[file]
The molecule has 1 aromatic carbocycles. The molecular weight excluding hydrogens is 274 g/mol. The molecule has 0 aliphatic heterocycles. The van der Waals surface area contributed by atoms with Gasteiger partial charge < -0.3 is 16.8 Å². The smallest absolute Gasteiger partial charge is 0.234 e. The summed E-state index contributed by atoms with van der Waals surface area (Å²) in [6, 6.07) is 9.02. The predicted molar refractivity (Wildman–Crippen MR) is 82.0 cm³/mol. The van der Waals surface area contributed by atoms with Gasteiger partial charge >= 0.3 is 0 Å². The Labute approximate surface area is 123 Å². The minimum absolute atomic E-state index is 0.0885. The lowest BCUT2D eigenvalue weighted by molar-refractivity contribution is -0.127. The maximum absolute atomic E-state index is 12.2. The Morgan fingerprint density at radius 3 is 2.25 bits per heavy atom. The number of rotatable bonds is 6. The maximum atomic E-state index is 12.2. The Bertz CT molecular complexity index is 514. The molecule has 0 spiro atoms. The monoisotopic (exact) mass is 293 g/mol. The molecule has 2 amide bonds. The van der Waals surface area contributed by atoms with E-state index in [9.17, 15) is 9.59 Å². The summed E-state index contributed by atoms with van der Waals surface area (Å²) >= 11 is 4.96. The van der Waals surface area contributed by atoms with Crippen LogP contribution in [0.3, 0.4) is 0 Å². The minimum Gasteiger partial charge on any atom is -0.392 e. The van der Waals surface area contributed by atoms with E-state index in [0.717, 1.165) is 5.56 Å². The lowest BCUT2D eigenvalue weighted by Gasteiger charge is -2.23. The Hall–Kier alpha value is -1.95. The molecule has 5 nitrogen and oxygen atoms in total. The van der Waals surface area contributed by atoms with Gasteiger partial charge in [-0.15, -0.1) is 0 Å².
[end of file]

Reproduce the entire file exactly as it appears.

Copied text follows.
The molecule has 1 aromatic carbocycles. The molecular weight excluding hydrogens is 274 g/mol. The molecule has 0 aliphatic heterocycles. The van der Waals surface area contributed by atoms with Gasteiger partial charge < -0.3 is 16.8 Å². The smallest absolute Gasteiger partial charge is 0.234 e. The summed E-state index contributed by atoms with van der Waals surface area (Å²) in [6, 6.07) is 9.02. The predicted molar refractivity (Wildman–Crippen MR) is 82.0 cm³/mol. The van der Waals surface area contributed by atoms with Gasteiger partial charge >= 0.3 is 0 Å². The Labute approximate surface area is 123 Å². The minimum absolute atomic E-state index is 0.0885. The lowest BCUT2D eigenvalue weighted by molar-refractivity contribution is -0.127. The maximum absolute atomic E-state index is 12.2. The Morgan fingerprint density at radius 3 is 2.25 bits per heavy atom. The number of rotatable bonds is 6. The maximum atomic E-state index is 12.2. The Bertz CT molecular complexity index is 514. The molecule has 0 spiro atoms. The monoisotopic (exact) mass is 293 g/mol. The molecule has 2 amide bonds. The van der Waals surface area contributed by atoms with E-state index in [9.17, 15) is 9.59 Å². The summed E-state index contributed by atoms with van der Waals surface area (Å²) >= 11 is 4.96. The van der Waals surface area contributed by atoms with Crippen LogP contribution in [0.3, 0.4) is 0 Å². The minimum Gasteiger partial charge on any atom is -0.392 e. The van der Waals surface area contributed by atoms with E-state index in [0.717, 1.165) is 5.56 Å². The lowest BCUT2D eigenvalue weighted by Gasteiger charge is -2.23. The Hall–Kier alpha value is -1.95. The molecule has 5 nitrogen and oxygen atoms in total. The van der Waals surface area contributed by atoms with Gasteiger partial charge in [-0.15, -0.1) is 0 Å².